New FTC Rule Protects Struggling Homeowners

November 19, 2010

There is a new rule in place designed to protect nationwide and Chicago homeowners from mortgage relief scams.

The Federal Trade Commission today introduced the Mortgage Assistance Relief Services (MARS) Rule, which targets companies that claim that, for a fee, they will negotiate with the consumer’s mortgage lender or servicer to avoid foreclosure.

Since the mortgage crisis started, the FTC has brough more than 30 cases against bogus operations like this, and state and federal law enforcement partners have brought hundreds more.

“At a time when many Americans are struggling to pay their mortgages, peddlers of so-called mortgage relief services have taken hundreds of millions of dollars from hundreds of thousands of homeowners without ever delivering results,” FTC Chairman Jon Leibowitz said. “By banning providers of these services from collecting fees until the customer is satisfied with the results, this rule will protect consumers from being victimized by these scams.”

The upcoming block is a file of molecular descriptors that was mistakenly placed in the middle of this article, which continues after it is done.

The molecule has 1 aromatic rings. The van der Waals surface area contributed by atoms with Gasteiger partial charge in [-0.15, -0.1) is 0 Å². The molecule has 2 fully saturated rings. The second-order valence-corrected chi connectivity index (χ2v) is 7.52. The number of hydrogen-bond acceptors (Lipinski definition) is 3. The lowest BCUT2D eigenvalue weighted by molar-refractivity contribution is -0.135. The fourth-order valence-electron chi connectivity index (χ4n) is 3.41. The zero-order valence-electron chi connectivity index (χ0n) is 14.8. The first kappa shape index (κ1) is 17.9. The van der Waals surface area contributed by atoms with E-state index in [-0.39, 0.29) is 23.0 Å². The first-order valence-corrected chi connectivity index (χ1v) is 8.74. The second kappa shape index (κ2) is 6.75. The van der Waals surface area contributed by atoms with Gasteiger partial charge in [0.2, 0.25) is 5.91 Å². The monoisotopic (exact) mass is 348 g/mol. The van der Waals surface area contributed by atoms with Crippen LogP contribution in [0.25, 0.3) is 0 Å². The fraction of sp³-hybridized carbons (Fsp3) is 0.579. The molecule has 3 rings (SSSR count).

The most important part of the new rule is the “advance fee ban,” which says:

*Mortgage relief companies can not collect any fees until they have provided homeowners with a written offer from the consumer’s lender or servicer.

*The offer must have a description of the key changes to the loan.

*The homeowner must approve the terms, and the relief companies must remind consumers that they can reject the offer free of charge.

There are other stipulations to the rule, mostly prohibiting mortgage relief servicers from making false claims, including that they are backed by the government if they aren’t.

For more information on the new MARS Rule, check out

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